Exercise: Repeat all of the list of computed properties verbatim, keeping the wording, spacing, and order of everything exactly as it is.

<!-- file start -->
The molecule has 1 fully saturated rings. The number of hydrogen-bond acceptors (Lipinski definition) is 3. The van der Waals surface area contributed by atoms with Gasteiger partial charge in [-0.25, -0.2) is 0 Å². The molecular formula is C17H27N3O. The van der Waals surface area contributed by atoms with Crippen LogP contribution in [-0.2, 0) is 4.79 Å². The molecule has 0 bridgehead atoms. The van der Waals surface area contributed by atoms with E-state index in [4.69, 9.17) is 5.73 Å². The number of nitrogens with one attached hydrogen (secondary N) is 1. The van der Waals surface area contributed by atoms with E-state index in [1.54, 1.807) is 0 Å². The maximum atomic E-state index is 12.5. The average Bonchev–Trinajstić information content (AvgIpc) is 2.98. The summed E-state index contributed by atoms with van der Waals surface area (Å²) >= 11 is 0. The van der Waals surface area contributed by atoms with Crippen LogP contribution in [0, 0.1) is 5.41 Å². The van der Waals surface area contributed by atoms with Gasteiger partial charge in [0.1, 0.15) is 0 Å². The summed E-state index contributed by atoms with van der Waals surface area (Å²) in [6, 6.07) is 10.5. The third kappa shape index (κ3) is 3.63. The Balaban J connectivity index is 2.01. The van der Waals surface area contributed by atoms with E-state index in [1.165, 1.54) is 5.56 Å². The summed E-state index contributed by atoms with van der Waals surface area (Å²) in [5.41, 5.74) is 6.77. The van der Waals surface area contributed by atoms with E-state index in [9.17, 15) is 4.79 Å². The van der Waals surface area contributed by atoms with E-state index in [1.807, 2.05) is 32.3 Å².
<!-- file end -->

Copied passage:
The molecule has 1 fully saturated rings. The number of hydrogen-bond acceptors (Lipinski definition) is 3. The van der Waals surface area contributed by atoms with Gasteiger partial charge in [-0.25, -0.2) is 0 Å². The molecular formula is C17H27N3O. The van der Waals surface area contributed by atoms with Crippen LogP contribution in [-0.2, 0) is 4.79 Å². The molecule has 0 bridgehead atoms. The van der Waals surface area contributed by atoms with E-state index in [4.69, 9.17) is 5.73 Å². The number of nitrogens with one attached hydrogen (secondary N) is 1. The van der Waals surface area contributed by atoms with E-state index in [1.54, 1.807) is 0 Å². The maximum atomic E-state index is 12.5. The average Bonchev–Trinajstić information content (AvgIpc) is 2.98. The summed E-state index contributed by atoms with van der Waals surface area (Å²) >= 11 is 0. The van der Waals surface area contributed by atoms with Crippen LogP contribution in [0, 0.1) is 5.41 Å². The van der Waals surface area contributed by atoms with Gasteiger partial charge in [0.1, 0.15) is 0 Å². The summed E-state index contributed by atoms with van der Waals surface area (Å²) in [6, 6.07) is 10.5. The third kappa shape index (κ3) is 3.63. The Balaban J connectivity index is 2.01. The van der Waals surface area contributed by atoms with E-state index in [1.165, 1.54) is 5.56 Å². The summed E-state index contributed by atoms with van der Waals surface area (Å²) in [5.41, 5.74) is 6.77. The van der Waals surface area contributed by atoms with E-state index in [9.17, 15) is 4.79 Å². The van der Waals surface area contributed by atoms with E-state index in [1.807, 2.05) is 32.3 Å².